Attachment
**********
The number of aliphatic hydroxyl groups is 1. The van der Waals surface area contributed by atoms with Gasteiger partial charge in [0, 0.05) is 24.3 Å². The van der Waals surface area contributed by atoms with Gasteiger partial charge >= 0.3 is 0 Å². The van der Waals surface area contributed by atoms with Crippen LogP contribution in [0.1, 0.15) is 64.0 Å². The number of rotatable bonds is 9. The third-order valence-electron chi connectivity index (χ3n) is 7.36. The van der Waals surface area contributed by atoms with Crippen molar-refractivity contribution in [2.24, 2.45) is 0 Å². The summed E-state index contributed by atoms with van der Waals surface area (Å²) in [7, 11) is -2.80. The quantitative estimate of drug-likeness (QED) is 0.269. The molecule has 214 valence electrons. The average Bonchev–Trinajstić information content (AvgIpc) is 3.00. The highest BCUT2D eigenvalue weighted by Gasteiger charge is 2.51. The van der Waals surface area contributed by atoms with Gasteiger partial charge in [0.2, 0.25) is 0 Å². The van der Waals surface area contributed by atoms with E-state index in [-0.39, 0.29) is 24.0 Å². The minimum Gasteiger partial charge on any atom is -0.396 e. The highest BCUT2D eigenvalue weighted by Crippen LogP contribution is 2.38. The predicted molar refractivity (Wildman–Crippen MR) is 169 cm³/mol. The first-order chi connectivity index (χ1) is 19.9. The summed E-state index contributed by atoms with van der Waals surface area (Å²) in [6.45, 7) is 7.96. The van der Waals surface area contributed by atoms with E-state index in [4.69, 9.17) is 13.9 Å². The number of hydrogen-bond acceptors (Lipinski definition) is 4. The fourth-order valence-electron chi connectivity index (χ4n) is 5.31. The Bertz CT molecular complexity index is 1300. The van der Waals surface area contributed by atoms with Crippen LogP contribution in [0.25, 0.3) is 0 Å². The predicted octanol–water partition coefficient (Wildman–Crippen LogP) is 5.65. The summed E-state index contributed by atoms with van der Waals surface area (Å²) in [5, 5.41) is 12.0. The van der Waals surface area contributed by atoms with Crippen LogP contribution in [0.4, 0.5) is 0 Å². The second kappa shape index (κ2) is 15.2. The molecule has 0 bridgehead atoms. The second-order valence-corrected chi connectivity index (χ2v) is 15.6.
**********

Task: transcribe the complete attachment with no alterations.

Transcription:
The number of aliphatic hydroxyl groups is 1. The van der Waals surface area contributed by atoms with Gasteiger partial charge in [0, 0.05) is 24.3 Å². The van der Waals surface area contributed by atoms with Gasteiger partial charge >= 0.3 is 0 Å². The van der Waals surface area contributed by atoms with Crippen LogP contribution in [0.1, 0.15) is 64.0 Å². The number of rotatable bonds is 9. The third-order valence-electron chi connectivity index (χ3n) is 7.36. The van der Waals surface area contributed by atoms with Crippen molar-refractivity contribution in [2.24, 2.45) is 0 Å². The summed E-state index contributed by atoms with van der Waals surface area (Å²) in [7, 11) is -2.80. The quantitative estimate of drug-likeness (QED) is 0.269. The molecule has 214 valence electrons. The average Bonchev–Trinajstić information content (AvgIpc) is 3.00. The highest BCUT2D eigenvalue weighted by Gasteiger charge is 2.51. The van der Waals surface area contributed by atoms with Gasteiger partial charge in [0.2, 0.25) is 0 Å². The van der Waals surface area contributed by atoms with E-state index in [-0.39, 0.29) is 24.0 Å². The minimum Gasteiger partial charge on any atom is -0.396 e. The highest BCUT2D eigenvalue weighted by Crippen LogP contribution is 2.38. The predicted molar refractivity (Wildman–Crippen MR) is 169 cm³/mol. The first-order chi connectivity index (χ1) is 19.9. The summed E-state index contributed by atoms with van der Waals surface area (Å²) in [6.45, 7) is 7.96. The van der Waals surface area contributed by atoms with E-state index in [4.69, 9.17) is 13.9 Å². The number of hydrogen-bond acceptors (Lipinski definition) is 4. The fourth-order valence-electron chi connectivity index (χ4n) is 5.31. The Bertz CT molecular complexity index is 1300. The van der Waals surface area contributed by atoms with Crippen LogP contribution in [0.25, 0.3) is 0 Å². The predicted octanol–water partition coefficient (Wildman–Crippen LogP) is 5.65. The summed E-state index contributed by atoms with van der Waals surface area (Å²) in [5, 5.41) is 12.0. The van der Waals surface area contributed by atoms with Crippen LogP contribution in [0.4, 0.5) is 0 Å². The second kappa shape index (κ2) is 15.2. The molecule has 0 bridgehead atoms. The second-order valence-corrected chi connectivity index (χ2v) is 15.6.